Pros and cons of the Utah Legislature holding a special session in July to consider the tax surplus were examined in a report released Monday by the Utah Foundation, a private tax research organization.

Gov. Norm Bangerter called the session and proposed that the Legislature return $80 million of Utah's estimated $110 million tax surplus to the taxpayers, give $10 million to education and place $20 million in a rainy day fund.According to the report, those in favor of the special session feel Bangerter's plan of giving the $80 million back in a cash rebate this summer would return the surplus to the taxpayers earlier and boost Utah's economy. In addition, the session would allow the Legislature to make changes in income tax laws and address taxpayer complaints.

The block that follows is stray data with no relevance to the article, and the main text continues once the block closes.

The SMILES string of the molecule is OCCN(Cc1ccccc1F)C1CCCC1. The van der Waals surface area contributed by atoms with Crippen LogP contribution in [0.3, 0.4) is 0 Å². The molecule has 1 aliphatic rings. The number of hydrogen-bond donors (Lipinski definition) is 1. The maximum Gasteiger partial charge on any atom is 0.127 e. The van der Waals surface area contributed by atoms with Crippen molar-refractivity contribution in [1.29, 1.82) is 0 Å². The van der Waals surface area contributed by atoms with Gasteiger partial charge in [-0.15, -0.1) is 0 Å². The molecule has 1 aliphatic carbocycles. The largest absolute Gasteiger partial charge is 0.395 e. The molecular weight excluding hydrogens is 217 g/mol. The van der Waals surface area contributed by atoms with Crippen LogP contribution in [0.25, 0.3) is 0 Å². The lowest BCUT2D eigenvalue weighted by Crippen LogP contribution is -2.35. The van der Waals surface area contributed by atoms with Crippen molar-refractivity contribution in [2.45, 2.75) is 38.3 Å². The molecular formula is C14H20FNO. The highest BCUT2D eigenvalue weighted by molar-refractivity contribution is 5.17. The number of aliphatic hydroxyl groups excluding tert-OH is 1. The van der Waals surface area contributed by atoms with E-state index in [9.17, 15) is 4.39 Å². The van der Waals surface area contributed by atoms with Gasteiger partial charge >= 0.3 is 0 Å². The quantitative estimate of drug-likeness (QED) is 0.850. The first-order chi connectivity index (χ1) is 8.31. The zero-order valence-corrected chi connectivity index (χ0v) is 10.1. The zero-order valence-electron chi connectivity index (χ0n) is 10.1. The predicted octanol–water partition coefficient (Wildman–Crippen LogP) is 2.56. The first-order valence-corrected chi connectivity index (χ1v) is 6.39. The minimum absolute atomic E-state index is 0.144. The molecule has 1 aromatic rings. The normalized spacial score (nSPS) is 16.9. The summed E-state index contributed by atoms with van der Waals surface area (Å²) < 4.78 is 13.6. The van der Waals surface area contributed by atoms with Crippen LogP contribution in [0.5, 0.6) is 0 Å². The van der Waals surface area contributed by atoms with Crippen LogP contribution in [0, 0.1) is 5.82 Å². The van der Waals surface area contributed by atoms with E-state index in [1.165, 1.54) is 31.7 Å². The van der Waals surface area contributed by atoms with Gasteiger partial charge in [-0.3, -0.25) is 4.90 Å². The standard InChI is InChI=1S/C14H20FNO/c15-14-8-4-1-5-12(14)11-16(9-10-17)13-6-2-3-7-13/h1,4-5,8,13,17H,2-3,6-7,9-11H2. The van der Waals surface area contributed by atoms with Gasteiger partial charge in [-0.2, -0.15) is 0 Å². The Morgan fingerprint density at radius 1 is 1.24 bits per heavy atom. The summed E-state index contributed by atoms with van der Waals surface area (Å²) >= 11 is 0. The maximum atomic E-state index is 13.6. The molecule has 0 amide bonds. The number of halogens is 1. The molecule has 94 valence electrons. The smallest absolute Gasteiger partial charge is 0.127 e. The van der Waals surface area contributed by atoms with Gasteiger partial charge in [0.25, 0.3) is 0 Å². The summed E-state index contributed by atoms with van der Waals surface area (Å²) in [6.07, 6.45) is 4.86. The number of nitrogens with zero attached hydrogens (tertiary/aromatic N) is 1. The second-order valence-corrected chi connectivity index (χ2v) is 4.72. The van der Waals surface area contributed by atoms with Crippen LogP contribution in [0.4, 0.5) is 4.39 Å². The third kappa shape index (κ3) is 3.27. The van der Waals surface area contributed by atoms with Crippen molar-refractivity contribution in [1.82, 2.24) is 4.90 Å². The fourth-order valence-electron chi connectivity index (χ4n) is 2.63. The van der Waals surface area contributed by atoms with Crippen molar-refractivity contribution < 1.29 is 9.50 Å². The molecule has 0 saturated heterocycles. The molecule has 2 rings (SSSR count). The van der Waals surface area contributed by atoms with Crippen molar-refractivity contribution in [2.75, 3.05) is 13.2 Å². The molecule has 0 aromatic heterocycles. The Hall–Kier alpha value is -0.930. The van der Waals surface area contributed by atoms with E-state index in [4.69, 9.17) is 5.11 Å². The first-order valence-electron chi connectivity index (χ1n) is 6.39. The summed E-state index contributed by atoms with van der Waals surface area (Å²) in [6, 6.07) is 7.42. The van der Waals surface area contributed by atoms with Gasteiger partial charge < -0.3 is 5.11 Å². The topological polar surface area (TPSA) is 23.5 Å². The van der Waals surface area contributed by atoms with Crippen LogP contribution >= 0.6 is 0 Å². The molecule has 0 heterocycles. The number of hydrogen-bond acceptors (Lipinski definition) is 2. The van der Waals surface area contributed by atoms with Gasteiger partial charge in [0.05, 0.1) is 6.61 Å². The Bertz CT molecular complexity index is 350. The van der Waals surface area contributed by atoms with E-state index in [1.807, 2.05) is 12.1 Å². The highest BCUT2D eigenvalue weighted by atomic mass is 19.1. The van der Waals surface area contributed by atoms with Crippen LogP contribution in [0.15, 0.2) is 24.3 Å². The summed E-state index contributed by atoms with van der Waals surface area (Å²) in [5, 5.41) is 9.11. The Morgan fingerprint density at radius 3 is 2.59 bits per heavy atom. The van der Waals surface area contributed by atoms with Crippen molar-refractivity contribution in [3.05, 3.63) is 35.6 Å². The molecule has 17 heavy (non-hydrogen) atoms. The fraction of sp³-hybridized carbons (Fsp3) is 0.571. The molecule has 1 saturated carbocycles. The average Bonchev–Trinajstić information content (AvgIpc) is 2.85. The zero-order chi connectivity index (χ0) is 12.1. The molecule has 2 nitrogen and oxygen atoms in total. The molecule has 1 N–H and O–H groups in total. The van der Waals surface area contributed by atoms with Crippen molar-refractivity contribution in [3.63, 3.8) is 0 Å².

The report said opponents feel the session is unnecessary because existing law provides for the return of income tax surpluses through tax credits and rate reductions.

Opponents also say there is no assurance that the Legislature will follow Bangerter's recommendations, and taxpayers may actually receive less money.